The Invention of Loneliness: A Few Words on Will Eno

By Simon Hodgson
“A Samuel Beckett for the Jon Stewart generation” is how New York Times critic Charles Isherwood described Will Eno back in 2005. Some playwrights wilt under such comparisons. Eno has flourished. Since the premiere of Tragedy: a tragedy in 2001, he has built up a canon of work that includes OBIE Award winner The Open House (2014), 2005 Pulitzer Prize finalist Thom Pain (based on nothing), and Broadway hit The Realistic Joneses (2012), which starts its A.C.T. run on March 9 at The Geary Theater.  
Echoes of Beckett
For audiences who love language, the Beckett analogy is a useful way into Eno’s mix of quirky, clever, and compassionate. “I love Beckett’s work,” says Eno. “Beckett’s example has so much to do with finding your own way and forging your own path, so it’s a little funny to talk about influence. I hope that one of the things I’ve learned from him is the necessity of putting yourself out on a limb.”

Eno may be conscious that he and Beckett have trodden similar territory, but he is also wary of the parallel. “We may share similar concerns and some themes, or preoccupations,” he says. “But they tend to be pretty general human concerns. Beckett, for all his invention, didn’t invent sadness or loneliness.

Will Eno in his apartment. Photo by Albertine Eno.
Lives of Quiet Desperation
Eno investigates these “general human concerns” through story lines set squarely in small-town America. From the generically named Middletown (2010) to the suburbs of The Realistic Joneses (2012), Eno’s characters are regular people—doctors, nurses, librarians, mechanics, photographers—struggling with life.

In Eno’s world, ordinary people struggle to connect with each other, to express what they need or what they fear. They struggle with the fear of dying, of getting sick, of getting old. In Title and Deed (2011), the unnamed narrator talks about watching his mother die in a hospital bed: “Her breathing got very raspy, or, some adjective. She died, would be the most economical way to put it. Where do you look, in the room? Where do you stand? No corner is corner enough, in certain rooms.”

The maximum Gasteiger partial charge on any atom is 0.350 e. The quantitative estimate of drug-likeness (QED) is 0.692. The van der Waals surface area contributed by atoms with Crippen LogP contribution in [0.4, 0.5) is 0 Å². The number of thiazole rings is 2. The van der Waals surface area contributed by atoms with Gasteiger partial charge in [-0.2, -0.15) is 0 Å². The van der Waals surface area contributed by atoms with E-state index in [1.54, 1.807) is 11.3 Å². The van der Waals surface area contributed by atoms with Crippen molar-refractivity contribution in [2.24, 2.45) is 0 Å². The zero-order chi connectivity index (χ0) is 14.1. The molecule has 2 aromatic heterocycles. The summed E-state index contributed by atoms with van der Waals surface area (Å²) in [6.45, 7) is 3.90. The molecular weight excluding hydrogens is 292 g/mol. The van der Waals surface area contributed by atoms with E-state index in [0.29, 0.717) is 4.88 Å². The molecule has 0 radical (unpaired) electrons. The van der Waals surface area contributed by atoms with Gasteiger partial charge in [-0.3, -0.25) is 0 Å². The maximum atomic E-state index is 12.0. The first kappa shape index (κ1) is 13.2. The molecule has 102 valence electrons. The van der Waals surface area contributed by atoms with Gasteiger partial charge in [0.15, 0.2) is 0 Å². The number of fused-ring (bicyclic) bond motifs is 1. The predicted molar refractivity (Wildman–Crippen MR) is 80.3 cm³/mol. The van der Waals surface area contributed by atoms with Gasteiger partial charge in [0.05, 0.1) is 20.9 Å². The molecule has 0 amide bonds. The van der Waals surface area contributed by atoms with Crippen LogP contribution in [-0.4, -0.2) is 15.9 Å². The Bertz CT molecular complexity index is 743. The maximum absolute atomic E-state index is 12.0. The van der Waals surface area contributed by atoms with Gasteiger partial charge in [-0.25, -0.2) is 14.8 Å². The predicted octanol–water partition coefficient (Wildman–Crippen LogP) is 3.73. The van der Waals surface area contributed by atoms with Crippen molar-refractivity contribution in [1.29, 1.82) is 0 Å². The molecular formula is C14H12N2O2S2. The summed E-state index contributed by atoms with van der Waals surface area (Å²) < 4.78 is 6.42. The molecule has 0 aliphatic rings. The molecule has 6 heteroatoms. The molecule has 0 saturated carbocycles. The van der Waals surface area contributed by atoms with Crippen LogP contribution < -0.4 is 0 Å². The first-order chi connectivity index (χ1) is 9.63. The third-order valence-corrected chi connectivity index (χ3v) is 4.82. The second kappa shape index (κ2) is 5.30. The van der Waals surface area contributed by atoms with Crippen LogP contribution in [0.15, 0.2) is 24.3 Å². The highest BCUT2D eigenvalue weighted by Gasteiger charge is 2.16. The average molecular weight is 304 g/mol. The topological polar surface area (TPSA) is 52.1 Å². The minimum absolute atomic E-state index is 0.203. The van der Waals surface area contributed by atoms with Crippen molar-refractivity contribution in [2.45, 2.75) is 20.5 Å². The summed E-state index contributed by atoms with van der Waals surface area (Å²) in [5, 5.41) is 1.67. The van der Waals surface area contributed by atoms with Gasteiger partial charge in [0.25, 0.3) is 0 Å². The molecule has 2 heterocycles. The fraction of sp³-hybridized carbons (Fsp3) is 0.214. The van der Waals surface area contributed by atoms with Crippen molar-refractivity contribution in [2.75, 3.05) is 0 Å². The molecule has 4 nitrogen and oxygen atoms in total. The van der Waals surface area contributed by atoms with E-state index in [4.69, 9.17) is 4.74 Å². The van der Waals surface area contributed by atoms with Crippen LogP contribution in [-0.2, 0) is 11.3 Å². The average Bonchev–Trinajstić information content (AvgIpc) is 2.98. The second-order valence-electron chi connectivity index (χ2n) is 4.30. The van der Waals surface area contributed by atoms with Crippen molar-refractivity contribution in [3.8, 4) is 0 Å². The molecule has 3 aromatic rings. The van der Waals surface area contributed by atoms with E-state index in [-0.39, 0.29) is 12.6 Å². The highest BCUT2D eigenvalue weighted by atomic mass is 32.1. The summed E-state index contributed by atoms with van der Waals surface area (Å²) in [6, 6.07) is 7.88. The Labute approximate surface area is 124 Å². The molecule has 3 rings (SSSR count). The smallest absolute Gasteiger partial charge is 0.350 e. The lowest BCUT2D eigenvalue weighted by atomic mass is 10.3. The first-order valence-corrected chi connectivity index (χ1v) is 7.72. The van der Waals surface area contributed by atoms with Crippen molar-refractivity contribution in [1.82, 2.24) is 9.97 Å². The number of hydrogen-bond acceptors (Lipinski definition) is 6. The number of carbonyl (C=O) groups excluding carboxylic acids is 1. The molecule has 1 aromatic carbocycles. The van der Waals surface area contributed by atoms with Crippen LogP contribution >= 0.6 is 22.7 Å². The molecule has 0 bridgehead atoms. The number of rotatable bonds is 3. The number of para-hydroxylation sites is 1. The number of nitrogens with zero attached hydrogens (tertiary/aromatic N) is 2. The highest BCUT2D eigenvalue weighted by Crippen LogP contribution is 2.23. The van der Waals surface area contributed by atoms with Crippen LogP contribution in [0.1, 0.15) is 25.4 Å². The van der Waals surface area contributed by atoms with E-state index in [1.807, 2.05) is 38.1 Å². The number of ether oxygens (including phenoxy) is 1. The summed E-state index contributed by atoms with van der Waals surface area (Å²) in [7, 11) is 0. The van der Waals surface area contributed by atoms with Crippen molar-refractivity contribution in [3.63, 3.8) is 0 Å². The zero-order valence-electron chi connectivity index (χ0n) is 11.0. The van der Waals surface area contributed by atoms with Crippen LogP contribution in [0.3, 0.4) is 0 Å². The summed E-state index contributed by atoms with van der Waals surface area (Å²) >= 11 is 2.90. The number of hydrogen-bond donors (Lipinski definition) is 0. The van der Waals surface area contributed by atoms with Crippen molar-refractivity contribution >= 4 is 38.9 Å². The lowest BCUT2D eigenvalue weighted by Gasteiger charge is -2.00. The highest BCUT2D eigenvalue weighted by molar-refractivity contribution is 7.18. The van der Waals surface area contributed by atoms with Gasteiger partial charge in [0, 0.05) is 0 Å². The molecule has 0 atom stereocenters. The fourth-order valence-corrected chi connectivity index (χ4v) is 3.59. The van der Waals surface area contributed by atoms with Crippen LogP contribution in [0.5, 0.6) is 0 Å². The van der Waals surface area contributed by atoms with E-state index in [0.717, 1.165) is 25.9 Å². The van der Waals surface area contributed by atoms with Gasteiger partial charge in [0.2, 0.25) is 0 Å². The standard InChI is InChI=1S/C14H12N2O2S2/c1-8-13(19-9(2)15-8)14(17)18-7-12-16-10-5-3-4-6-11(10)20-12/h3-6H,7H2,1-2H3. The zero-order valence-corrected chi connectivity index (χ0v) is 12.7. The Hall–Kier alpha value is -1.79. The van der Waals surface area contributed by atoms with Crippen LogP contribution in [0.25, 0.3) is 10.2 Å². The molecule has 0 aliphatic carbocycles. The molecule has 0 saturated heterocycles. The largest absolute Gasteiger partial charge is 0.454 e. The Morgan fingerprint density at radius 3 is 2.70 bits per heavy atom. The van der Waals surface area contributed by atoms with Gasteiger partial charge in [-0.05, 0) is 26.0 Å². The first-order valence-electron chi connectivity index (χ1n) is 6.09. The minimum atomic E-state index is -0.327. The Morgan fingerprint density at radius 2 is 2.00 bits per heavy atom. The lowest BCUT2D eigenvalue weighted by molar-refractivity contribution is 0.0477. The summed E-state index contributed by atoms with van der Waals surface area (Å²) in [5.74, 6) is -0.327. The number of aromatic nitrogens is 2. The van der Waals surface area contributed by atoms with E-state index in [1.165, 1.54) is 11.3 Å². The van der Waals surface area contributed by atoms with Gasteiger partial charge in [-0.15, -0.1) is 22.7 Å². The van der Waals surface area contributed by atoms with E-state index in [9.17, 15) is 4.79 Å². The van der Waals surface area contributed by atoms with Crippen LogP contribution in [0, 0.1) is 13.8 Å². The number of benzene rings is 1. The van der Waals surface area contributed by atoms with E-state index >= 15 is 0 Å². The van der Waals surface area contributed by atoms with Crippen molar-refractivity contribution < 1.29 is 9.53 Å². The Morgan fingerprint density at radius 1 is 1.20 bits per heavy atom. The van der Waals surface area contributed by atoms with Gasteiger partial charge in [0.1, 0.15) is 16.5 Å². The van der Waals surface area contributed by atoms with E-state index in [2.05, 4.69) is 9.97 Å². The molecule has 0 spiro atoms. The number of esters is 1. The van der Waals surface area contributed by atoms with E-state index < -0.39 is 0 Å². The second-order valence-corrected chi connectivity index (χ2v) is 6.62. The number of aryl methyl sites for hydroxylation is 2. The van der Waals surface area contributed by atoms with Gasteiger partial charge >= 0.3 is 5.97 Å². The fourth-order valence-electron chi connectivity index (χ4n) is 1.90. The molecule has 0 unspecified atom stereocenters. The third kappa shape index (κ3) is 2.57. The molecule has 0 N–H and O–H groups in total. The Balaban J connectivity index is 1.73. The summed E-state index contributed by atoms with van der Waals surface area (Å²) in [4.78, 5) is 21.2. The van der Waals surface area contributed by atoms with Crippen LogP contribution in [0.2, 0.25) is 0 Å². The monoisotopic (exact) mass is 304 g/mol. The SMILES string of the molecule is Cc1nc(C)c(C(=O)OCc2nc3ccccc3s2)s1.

Word Play
Eno picks and pecks at the seams of mortality, and he does it through language that is both witty and poignant. When audiences first encounter Eno’s work, they’re surprised and entertained. They laugh. Then they pause, and feel the gravity behind the laughter. In The Realistic Joneses, there’s a scene where Bob and John stand in the yard outside their houses, talking. Though they never refer to it directly, they’re both suffering from the same neurological disorder, and they’re both struggling with how they (and their partners) deal with that condition. “Look at the sky,” says John. When Bob joins him to look up, he says, “No, I’m looking at this part. You look over there.”

Even in these quiet moments where his characters pause to contemplate their own mortality, Eno can’t resist slyly undercutting the gravity of the scene. This dichotomy works over the entire play. From the outside, The Realistic Joneses looks like a chamber piece. It’s about two couples in a small town who share the same name. There are scenes of revelation, scenes of tension, scenes of quirky comedy, and it’s funny. And we’re laughing along with Bob and Jennifer and Pony and John until . . . we’re not. We realize that all four of these characters are grappling with loneliness, dread, and some of our deepest anxieties, even as they forge these uncertain new relationships.

*To learn more about the world of Will Eno, click here to purchase a printed or digital copy of Words on Plays, A.C.T.'s in-depth performance guide series. All proceeds go to our ACTsmart education programs, serving teachers and students throughout the Bay Area. 

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